Patients with Sleep Apnea but no Daytime Sleepiness

Abstract & Commentary

Synopsis: Whether patients with a pathologic sleep apnea-hypopnea index without daytime symptoms need to be treated is unclear. Treating these patients with nasal CPAP did not significantly change their quality of life, objective sleepiness, vigilance, attention, memory, information processing, visuomotor coordination, or arterial blood pressure.

Source: Barbe F, et al. Ann Intern Med. 2001;134:1015-1023.

The sleep apnea-hypopnea syndrome is defined by a pathologic number of apneas and hypopneas per hour. This syndrome is known to be associated with arterial desaturation, sleep disruption with arousals, snoring, and excessive daytime sleepiness. This syndrome is most commonly treated with nasal continuous positive airway pressure (CPAP), resulting in improvement in daytime symptoms. It is unclear, however, whether patients with an elevated apnea-hypopnea index (AHI) without daytime symptoms need to be treated. This study evaluates the short-term effects of CPAP on quality of life, objective sleepiness, cognitive function, and arterial blood pressure in these patients.

Barbe and colleagues conducted a prospective, multicenter, randomized, placebo-controlled, parallel group study in which 55 patients with an AHI of 30 or higher, Epworth Sleepiness Scale of 10 or less, and no to mild daytime symptoms were randomly assigned to either nasal CPAP or sham CPAP. All patients underwent a polysomnographic study (PSG) to record the AHI. All patients also were evaluated for: 1) quality of life as measured by the Medical Outcomes Study 36-Item Short-Form Health Survey and the Functional Outcomes of Sleep Questionnaire; 2) degree of sleepiness as measured by the Multiple Sleep Latency Test and Epworth Sleepiness Scale; 3) psychological variables including attention, vigilance, visual memory, coordination, and mental control as assessed by the Wechsler Adult Intelligence Scale, Wechsler Memory Scale, the Paced Auditory Serial Addition Test (PASAT), and the trail making test; 4) arterial blood pressure; and 5) drug intake. The optimal CPAP setting was determined during an overnight PSG. Adherence to the CPAP or sham CPAP was assessed by patient report and a built-in timer.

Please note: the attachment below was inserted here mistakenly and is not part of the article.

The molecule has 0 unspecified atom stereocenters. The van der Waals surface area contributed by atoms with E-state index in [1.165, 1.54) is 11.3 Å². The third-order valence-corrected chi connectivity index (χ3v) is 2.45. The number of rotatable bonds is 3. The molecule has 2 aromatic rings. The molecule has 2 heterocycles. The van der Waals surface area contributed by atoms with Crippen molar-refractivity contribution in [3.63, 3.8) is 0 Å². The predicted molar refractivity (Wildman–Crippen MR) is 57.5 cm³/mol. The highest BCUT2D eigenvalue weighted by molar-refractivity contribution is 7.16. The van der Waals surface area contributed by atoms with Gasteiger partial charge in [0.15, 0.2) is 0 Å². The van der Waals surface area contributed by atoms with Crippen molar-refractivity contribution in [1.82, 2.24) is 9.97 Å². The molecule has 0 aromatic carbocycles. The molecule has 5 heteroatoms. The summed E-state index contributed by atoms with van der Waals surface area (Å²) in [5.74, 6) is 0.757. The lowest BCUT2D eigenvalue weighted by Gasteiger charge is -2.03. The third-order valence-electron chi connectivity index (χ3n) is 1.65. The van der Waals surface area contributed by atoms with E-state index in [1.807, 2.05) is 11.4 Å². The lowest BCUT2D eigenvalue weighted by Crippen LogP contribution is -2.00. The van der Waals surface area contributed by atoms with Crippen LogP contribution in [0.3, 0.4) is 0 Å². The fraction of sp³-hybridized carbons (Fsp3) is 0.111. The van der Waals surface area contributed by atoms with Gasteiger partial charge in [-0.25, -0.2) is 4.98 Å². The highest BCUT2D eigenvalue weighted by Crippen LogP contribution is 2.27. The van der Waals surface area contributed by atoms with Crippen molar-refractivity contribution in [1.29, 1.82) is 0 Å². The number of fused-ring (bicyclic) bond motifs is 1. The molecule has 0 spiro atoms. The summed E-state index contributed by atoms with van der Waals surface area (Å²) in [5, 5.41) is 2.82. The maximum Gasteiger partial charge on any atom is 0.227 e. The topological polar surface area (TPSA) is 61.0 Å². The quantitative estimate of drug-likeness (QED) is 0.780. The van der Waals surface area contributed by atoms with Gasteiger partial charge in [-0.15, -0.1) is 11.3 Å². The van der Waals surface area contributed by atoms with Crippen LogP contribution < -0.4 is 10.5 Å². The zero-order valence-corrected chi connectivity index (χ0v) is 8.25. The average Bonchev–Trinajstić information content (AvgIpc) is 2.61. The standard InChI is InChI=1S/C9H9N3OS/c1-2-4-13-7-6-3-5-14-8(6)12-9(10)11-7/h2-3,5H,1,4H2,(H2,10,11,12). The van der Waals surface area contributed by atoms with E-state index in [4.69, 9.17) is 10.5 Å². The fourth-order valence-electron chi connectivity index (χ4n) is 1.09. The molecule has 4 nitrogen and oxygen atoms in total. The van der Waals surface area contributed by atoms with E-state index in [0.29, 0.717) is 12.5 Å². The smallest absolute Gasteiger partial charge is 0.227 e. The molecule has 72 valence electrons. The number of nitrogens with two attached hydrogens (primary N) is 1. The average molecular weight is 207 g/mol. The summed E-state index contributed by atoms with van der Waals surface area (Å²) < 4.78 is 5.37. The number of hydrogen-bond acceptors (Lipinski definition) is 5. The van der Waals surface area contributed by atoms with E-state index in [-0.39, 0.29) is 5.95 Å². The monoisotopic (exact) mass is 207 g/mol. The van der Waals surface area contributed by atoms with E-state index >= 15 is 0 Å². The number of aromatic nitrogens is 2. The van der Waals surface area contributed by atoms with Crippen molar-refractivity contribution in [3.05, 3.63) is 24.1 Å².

Of the initial 69 eligible patients, 55 entered the study. Of these, 29 were assigned to CPAP treatment and 26, of which 1 was lost to follow-up, were assigned to sham CPAP. There was no significant difference in the baseline data or clinical characteristics between the groups. The results on the objective measures of quality of life, daytime sleepiness, and psychological analysis were not significantly different between the 2 groups. Assessment of these variables after 6 weeks of CPAP or sham CPAP revealed that there was no significant change in these variables. There was only a small absolute difference in the scores of the PASAT, which was statistically significant (P = 0.04). The clinical significance of this small difference in PASAT, however, is unclear.